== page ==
On This Day in Gaming: Super Metroid
It is not often that one game spawns an entirely new video game genre. While many developers have attempted to capture the “magic” needed to spur such iconic titles, most fall short. Modern examples include Hideo Kojima’s Death Stranding, FromSoftware’s Dark Souls series, and even Nintendo’s Wii Sports. Although highly innovated, each of the aforementioned built upon previously established genres. So what does it take to create an entirely original concept? And what kind of legacy can such a title leave behind? Perhaps no game is a better answer to these questions than a title released 26 years ago today: Super Metroid.
On This Day in Gaming is a series that honors the anniversary of the most iconic video games in history. We analyze director and studio development decisions while also reminiscing on the enduring legacy that continues to influence the industry.
Living in the shadow of an industry star is as difficult as it is stifling. How can a video game director top that level of work? Such is the case with Super Metroid’s Director, Yoshio Sakamoto.
After designing a series of arcade hits, such as Donkey Kong Jr. and Balloon Fight, Sakamoto wanted to expand his abilities. It just so happened that Nintendo was also looking to expand its library of first-party games. With Shigeru Miyamoto’s Mario and Zelda series, Nintendo already had a strong presence in the platforming and adventure genres. What the company lacked was “a pure action” game; hence, the Metroid series was born.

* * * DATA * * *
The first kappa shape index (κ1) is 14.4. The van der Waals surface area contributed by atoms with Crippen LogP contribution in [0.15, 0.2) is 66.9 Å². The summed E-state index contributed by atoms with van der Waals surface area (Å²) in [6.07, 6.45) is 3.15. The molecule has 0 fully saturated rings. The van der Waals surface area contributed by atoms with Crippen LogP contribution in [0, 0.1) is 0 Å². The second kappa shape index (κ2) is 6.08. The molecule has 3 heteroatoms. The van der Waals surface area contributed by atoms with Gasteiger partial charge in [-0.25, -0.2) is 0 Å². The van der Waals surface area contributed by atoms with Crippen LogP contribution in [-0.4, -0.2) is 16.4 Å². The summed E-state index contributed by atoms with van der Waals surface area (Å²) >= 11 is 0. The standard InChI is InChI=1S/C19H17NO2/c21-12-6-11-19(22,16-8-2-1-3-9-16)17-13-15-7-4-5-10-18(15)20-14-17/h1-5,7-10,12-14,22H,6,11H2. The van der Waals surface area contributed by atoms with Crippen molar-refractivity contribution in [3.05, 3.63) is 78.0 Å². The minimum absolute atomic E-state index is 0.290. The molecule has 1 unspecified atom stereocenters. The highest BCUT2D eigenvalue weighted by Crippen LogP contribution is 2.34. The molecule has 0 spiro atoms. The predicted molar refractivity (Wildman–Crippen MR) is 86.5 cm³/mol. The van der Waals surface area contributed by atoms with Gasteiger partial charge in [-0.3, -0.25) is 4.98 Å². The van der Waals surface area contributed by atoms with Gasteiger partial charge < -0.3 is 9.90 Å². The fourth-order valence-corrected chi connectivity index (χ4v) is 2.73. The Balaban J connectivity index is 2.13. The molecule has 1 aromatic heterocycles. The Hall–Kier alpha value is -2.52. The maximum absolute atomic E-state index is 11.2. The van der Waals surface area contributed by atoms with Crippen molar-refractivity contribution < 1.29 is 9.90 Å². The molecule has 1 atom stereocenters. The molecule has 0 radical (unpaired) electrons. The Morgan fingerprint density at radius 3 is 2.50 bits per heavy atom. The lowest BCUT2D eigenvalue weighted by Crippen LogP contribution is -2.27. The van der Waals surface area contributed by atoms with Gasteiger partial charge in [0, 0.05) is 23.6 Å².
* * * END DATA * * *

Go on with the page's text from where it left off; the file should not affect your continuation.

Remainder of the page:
While the original NES game sold more than 2.7 million units, Metroid was hardly as successful as Miyamoto’s Zelda and Mario games. In fact, the game proved more popular overseas than in Sakamoto’s native Japan. Thinking the series was isolated to one game, Sakamoto decided to move on to other projects, such as Kid Icarus and Balloon Kid. Even when Nintendo greenlit a Game Boy Metroid sequel, Sakamoto was not interested in contributing.
It was not until the spring of 1991 that Sakamoto realized the international popularity of the original Metroid game. When his boss, Makoto Kano, pitched the idea for a Super NES Metroid title, Sakamoto hesitated. However, during a routine business trip to Nintendo of America, the staff took Sakamoto to several Seattle-based shopping centers and introduced him as “the guy who made Metroid.”